It was early afternoon on Valentine’s Day when Tamas Kalmar started having trouble breathing.
The symptom came out of the blue — he was at home in Las Vegas where he’d been working on his motorcycle. There was nothing strenuous about the activity, yet he couldn’t catch a breath.
“It was like somebody grasped my lung and wouldn’t let go,” Kalmar, 49, told TODAY. “I dropped to the floor because I didn’t have enough strength in my legs to keep me up upright and I crawled inside and called for my wife. I was profoundly sweating on the floor when the ambulance got to me.”
Kalmar, who is a cards dealer at a local casino, had just suffered a particularly dangerous heart attack known as the “widowmaker,” because the damage it can cause to the heart can be especially severe.
But until that February day, he had “absolutely no warnings” it was coming, he said. Kalmar had no symptoms and had completed the Narrows hike in Utah’s Zion National Park twice last fall without any issues.
He’s not overweight, but didn’t particularly watch what he ate. He did smoke and has some family history of heart disease.
Still, he had no clue he’d be in sudden cardiac death within the hour.
“It was just pretty clear out of the blue, just came and knocked me off my feet,” Kalmar said. “Ironically, I actually died of a broken heart on Valentine’s Day.”
‘No signs of life’
As Kalmar was transported to Sunrise Hospital and Medical Center in Las Vegas, the ambulance transmitted data from his EKG and doctors knew he was having a heart attack in the biggest portion of his heart — the front or anterior wall.
When he arrived, Kalmar looked pale, distressed and sweaty, recalled Dr. Nayab Zafar, medical director of the hospital’s structural heart program.
The patient was conscious and talking, but as emergency room personnel were assessing him, Kalmar’s heart suddenly stopped beating.
“He went to sudden cardiac death,” Zafar said. “No pulse, no blood pressure. Essentially no signs of life.”
For almost 10 minutes, the cardiologist and his team performed CPR and shocked Kalmar’s heart with a defibrillator between 30 to 40 times, Zafar recalled. It’s rare to shock the heart that many times, but the doctors felt they had to keep going.
“We saw somebody who went down right in front of our eyes, a witnessed cardiac arrest, and somebody who’s so young and was just talking to you a few seconds ago, you really don’t want to give up,” Zafar said.
“Ten minutes is a little early to make a decision on existence and non-existence — to say that it’s end of life… With a younger person, we had higher hopes that he’d be back.”
It worked. Kalmar’s heart finally started beating again and he was rushed to the cardiac catheterization lab to open the blocked artery that caused his heart attack.
What is a ‘widowmaker’ heart attack?
It turned out to be the left main or the ostium of the left anterior descending artery (LAD). A blockage there is sometimes informally called a “widowmaker” heart attack because it serves such a big portion of the heart. If blood flow isn’t restored quickly, the heart muscle can be severely damaged, according to the Cleveland Clinic.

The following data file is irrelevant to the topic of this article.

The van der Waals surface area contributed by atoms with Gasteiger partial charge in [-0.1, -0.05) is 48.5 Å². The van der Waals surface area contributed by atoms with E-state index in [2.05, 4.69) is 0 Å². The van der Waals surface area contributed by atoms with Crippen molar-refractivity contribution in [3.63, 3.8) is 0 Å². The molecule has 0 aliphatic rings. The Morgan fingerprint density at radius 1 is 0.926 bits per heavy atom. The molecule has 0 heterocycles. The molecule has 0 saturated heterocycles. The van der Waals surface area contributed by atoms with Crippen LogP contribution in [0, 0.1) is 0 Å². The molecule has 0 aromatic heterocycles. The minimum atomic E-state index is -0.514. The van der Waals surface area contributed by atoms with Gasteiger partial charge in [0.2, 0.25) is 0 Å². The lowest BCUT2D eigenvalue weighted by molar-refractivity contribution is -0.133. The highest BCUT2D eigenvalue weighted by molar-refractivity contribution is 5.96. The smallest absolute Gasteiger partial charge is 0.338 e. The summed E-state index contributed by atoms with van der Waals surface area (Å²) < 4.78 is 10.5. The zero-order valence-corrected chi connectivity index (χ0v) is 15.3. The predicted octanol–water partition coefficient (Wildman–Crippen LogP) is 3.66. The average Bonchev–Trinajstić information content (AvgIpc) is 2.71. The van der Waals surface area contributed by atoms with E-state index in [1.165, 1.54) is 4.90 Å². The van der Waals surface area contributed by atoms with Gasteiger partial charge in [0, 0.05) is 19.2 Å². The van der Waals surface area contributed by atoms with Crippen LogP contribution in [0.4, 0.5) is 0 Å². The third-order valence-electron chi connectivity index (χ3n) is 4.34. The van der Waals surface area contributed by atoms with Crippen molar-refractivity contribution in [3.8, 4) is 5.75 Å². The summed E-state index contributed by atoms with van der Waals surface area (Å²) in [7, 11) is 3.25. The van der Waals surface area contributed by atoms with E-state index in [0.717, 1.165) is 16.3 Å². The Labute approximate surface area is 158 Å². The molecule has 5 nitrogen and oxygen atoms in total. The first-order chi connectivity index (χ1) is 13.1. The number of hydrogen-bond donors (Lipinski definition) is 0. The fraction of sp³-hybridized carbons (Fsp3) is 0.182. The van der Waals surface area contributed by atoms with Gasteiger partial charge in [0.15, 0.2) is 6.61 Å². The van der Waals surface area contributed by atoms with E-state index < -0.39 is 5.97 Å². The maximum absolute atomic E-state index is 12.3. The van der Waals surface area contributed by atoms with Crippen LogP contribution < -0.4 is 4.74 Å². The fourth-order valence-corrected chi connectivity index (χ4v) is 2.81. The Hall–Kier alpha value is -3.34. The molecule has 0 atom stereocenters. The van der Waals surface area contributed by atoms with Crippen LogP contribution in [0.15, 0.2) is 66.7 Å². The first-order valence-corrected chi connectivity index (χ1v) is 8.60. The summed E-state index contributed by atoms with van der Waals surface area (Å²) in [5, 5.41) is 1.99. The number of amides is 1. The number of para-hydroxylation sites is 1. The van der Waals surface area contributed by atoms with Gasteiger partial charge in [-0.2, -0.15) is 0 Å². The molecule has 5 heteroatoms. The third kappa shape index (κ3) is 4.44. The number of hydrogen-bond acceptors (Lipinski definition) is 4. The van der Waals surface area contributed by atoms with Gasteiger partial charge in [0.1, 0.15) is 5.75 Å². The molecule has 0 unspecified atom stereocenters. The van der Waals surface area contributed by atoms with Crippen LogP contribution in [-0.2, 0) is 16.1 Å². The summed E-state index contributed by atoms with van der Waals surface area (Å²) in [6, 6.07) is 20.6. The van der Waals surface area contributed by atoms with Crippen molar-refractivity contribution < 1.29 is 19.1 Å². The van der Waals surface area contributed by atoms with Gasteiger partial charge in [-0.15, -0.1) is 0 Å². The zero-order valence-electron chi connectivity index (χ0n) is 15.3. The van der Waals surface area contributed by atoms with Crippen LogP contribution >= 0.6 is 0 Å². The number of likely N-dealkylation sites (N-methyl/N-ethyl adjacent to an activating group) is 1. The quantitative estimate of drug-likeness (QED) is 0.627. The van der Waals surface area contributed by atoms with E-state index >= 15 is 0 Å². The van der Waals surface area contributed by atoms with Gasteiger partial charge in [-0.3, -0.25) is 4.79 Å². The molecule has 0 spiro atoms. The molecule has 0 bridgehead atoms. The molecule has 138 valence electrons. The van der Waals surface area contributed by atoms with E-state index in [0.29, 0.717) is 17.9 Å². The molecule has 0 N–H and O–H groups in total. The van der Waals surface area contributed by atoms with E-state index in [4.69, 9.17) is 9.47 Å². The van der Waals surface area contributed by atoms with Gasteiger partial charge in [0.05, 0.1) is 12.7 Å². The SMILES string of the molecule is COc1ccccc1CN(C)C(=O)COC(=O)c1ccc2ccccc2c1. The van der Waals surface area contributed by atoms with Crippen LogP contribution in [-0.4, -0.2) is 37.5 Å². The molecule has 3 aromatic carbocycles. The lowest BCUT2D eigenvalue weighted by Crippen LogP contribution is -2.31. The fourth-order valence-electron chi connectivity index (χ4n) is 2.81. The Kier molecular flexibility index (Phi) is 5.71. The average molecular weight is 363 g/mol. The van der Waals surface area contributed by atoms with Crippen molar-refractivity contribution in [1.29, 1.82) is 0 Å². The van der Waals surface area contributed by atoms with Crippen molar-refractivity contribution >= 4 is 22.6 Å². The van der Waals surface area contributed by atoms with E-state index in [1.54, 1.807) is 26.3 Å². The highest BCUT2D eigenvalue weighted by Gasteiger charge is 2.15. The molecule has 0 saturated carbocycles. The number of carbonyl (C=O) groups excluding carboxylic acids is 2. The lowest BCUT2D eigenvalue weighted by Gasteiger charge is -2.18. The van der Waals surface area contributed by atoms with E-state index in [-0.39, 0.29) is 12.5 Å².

If you think of the heart as a house with plumbing supply coming in from the city, with that pluming then dividing into pipes going into the bathroom and the kitchen, it’s the main supply from the city that got clogged, Zafar said.
After the blockage was cleared, Kalmar required three stents. He remembers waking up in the hospital bed with a breathing tube down his throat. When told he had a “widowmaker” heart attack, he thought it sounded “like a ride at Six Flags,” Kalmar said.
He’s still surprised he didn’t have any symptoms leading up to the emergency, but Zafar said it can happen, especially for men between the ages of 45 and 55, and especially while doing strenuous activity like shoveling snow or working out after being inactive for a long time.
“For men, it’s common for the plaque — the buildup in the arteries — to just rupture almost like a volcano, and the clot that forms on the inside blocks up the arteries,” the cardiologist said.
“You often hear about somebody who was doing fine and he went just like that. You don’t often hear us say that she was fine and then went just like that… Why is it different in men and women, we don’t know.”
Sweating is a common heart attack symptom because it’s a sign of stress in the body, Zafar noted.
When Kalmar left the hospital, his heart strength was down to 15%, compared to the normal range of 60% to 65%, the cardiologist said. That can result from permanent damage to the heart or from a temporary state of shock from the heart attack — doctors won’t know for about three months. The patient was lucky to survive, he added.
Kalmar has stopped smoking and he’s eating a low-salt diet. He experiences occasional shortness of breath and has some rib pain from the CPR, but is eager to return to hiking. He’s thankful to the medical team who brought him back to life.
“It’s incredible how easily I could have lost my life,” he said. “It made me realize that it could be very fleeting. It could be over from one second to another.”